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The Content Strategy Terminology Problem | Content Rules, Inc.

See on Scoop.itM-learning, E-Learning, and Technical Communications

In order for us to communicate effectively with each other, we need to have a shared terminology.

Danielle M. Villegas‘s insight:

I saw that Val Swisher had posted this on LinkedIn. Excellent article that affects all technical communicators, not just the content managers. One of the reasons that I try to stay involved in social media is so that I know what the latest "lingo" of the trade is, and terminology of responsibilities, requirements, and even job titles gets confusing. Case in point: my brother is an architect. What kind? The kind that draws and creates buildings–physical structures like office buildings, houses, and airports. Because "architect" is used so much in the IT world now, he’s had to figure out how to change his job description because of "information architects" and the like. Not that IAs should change their titles, but the point is that as content changes, and the strategy and management of said content changes, terminology is going to change. Val talks about that in detail here very well, as she always does. 


Definitely read this article. 


See on


Danielle M. Villegas is a technical communicator who currently employed at Cox Automotive, Inc., and freelances as her own technical communications consultancy, Dair Communications. She has worked at the International Refugee Committee, MetLife, Novo Nordisk, BASF North America, Merck, and Deloitte, with a background in content strategy, web content management, social media, project management, e-learning, and client services. Danielle is best known in the technical communications world for her blog,, which has continued to flourish since it was launched during her graduate studies at NJIT in 2012. She has presented webinars and seminars for Adobe, the Society for Technical Communication (STC), the IEEE ProComm, TCUK (ISTC) and at Drexel University’s eLearning Conference. She has written articles for the STC Intercom, STC Notebook, the Content Rules blog, and The Content Wrangler as well. She is very active in the STC, as a former chapter president for the STC-Philadelphia Metro Chapter, and is currently serving on three STC Board committees. You can learn more about Danielle on LinkedIn at, on Twitter @techcommgeekmom, or through her blog. All content is the owner's opinions, and does not reflect those of her employers past or present.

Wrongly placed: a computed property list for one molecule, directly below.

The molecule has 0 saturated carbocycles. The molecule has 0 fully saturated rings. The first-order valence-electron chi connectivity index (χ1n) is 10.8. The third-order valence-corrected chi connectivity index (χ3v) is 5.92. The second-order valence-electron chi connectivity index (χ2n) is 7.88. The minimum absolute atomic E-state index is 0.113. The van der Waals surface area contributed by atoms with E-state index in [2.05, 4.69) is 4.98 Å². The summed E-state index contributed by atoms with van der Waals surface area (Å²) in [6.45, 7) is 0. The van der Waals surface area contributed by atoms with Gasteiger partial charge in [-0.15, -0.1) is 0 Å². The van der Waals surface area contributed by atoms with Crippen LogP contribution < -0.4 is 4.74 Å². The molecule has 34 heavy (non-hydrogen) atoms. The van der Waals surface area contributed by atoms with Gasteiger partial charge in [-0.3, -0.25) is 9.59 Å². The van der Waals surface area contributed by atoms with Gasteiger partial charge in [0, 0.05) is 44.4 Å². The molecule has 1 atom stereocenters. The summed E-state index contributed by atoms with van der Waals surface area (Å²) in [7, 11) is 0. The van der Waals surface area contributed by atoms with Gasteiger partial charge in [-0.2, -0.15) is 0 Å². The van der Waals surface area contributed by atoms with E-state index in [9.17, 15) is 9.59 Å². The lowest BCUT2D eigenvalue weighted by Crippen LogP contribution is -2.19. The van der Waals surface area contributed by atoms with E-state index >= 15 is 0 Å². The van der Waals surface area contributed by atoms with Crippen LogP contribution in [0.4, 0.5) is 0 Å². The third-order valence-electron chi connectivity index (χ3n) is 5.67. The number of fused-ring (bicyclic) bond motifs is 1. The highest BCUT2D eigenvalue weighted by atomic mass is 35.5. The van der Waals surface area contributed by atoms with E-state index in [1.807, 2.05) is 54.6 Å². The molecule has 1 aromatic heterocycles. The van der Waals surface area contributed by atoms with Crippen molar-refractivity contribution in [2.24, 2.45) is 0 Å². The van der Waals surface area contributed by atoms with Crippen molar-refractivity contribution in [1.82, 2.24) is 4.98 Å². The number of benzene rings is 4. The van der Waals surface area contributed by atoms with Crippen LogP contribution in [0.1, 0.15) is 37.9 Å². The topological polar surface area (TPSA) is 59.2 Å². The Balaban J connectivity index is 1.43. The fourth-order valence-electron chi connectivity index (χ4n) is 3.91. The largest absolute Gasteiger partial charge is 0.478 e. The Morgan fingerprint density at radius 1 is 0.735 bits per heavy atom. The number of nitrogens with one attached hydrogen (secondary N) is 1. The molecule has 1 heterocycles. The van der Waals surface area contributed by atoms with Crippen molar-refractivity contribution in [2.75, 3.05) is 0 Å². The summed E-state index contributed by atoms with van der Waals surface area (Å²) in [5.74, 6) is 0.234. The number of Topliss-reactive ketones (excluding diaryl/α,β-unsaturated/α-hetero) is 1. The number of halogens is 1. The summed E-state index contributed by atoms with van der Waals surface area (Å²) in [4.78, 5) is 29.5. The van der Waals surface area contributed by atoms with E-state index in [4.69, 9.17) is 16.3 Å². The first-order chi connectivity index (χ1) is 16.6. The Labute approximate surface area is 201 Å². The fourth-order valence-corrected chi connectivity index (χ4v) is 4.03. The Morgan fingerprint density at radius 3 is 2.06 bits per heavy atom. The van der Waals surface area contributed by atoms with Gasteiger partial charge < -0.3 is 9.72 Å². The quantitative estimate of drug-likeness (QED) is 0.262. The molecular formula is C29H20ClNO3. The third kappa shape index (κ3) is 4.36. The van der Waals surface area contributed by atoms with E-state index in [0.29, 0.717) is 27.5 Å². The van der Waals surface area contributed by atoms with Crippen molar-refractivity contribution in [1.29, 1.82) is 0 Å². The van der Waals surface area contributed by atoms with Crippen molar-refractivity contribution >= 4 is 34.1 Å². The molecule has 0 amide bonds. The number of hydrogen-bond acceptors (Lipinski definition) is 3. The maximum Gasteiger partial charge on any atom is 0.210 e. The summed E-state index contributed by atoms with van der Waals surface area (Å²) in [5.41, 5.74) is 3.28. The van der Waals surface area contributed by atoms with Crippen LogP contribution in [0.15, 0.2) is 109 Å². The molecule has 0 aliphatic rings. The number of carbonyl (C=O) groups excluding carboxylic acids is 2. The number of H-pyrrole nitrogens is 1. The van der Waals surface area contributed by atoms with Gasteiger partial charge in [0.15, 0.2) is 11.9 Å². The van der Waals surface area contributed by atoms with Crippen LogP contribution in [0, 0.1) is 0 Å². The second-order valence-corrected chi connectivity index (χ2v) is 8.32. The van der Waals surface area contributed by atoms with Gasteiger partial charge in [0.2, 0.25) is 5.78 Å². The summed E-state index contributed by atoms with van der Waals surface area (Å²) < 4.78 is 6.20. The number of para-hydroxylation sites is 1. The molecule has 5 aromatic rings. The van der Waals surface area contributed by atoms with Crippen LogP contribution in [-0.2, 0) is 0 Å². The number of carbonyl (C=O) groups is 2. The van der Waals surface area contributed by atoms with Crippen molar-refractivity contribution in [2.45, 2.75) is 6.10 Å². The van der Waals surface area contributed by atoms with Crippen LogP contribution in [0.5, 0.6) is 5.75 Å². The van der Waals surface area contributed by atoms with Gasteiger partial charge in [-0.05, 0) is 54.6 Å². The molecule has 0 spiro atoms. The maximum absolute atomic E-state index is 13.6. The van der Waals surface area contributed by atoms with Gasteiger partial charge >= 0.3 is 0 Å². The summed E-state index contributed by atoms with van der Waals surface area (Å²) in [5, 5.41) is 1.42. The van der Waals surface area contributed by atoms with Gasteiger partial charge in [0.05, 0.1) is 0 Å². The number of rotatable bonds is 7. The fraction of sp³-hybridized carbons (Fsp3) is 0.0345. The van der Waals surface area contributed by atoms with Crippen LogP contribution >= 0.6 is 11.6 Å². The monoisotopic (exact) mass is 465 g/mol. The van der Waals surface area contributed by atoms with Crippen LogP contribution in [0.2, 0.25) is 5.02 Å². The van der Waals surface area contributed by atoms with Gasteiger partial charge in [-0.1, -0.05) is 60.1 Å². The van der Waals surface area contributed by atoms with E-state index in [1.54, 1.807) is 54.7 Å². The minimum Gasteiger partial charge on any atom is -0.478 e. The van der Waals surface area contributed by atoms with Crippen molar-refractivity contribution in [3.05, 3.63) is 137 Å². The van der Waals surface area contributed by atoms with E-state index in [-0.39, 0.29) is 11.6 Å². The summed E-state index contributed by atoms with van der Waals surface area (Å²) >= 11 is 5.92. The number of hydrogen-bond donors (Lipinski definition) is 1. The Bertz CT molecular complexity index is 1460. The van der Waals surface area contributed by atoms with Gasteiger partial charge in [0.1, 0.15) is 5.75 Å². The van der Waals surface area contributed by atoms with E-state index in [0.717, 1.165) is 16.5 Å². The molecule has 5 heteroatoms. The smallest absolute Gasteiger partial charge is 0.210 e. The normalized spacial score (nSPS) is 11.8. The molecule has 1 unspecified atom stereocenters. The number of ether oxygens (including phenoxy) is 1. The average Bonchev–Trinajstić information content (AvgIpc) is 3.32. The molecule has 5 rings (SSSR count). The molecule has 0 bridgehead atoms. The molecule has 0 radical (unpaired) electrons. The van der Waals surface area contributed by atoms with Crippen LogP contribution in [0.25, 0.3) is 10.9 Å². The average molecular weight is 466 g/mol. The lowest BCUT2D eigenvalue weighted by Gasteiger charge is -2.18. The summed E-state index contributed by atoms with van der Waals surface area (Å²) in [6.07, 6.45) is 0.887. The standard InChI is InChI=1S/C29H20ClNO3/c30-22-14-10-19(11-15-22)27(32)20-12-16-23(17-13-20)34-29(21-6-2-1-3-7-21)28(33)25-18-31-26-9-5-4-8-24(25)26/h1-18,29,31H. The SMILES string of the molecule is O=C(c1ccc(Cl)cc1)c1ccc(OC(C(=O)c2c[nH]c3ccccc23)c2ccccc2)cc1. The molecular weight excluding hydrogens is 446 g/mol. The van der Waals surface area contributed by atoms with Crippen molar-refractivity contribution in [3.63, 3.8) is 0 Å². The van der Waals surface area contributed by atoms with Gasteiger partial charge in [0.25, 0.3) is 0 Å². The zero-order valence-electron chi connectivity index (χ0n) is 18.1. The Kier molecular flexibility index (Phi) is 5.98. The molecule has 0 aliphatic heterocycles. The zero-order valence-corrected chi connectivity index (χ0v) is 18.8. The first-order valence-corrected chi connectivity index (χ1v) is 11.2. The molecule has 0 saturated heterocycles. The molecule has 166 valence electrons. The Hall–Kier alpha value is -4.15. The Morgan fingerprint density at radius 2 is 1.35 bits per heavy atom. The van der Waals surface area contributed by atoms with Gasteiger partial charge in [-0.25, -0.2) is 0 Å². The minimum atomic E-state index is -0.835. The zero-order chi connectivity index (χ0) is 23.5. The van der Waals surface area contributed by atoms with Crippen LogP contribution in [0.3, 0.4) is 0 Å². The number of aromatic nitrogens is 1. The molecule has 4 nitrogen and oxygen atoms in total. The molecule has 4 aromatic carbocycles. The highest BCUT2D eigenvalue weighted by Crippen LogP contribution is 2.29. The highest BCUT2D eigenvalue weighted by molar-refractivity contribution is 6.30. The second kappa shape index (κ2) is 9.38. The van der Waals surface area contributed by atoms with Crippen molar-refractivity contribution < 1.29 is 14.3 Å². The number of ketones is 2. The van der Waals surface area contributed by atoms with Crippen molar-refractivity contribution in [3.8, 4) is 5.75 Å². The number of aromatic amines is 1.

3 thoughts on “The Content Strategy Terminology Problem | Content Rules, Inc.

  1. Thanks for this pointer, Danielle. As I noted on the post itself, I appreciate Val’s clarification of the difference between “structure-based” and “marketing-based” content strategy. Readers who find that post helpful will want to watch for the book (coming out soon) called “The Language of Content Strategy,” edited by Scott Abel and Rahel Bailie—with a chapter contributed by Content Rules’ own Val Swisher. To Val’s point above (“Houston, we have a terminology problem”), this book defines over 50 terms related to content strategy. The content community can use all the definition help we can get!

  2. Thanks, Danielle and Marcia. As I talk to more and more customers about content strategy, I realize that not everyone has the same definition of the term. This means that we have to be clear from the start what type of content strategy the customer needs.

    1. Exactly, Val. Even on a more basic level, I think you’ve hit a particular point that I’ve learned just from my pre-IT years in customer service. The first thing that customers and companies need to be is on the “same page”, and a huge part of that is using the same terminology. For example, when I worked for a company that made laundry products, a “stain” was not the same thing as a “discoloration”–because you could be told there was a “stain” or a “bleach stain” (which, you can’t exactly stain with bleach–technically, it’s a discoloration), and then our lab technicians would discover whether the discoloration was done by actual bleach or by color brightener of a product. Something simple, but those minutia could make a difference when trying to figure out quality control issues with the product batches!

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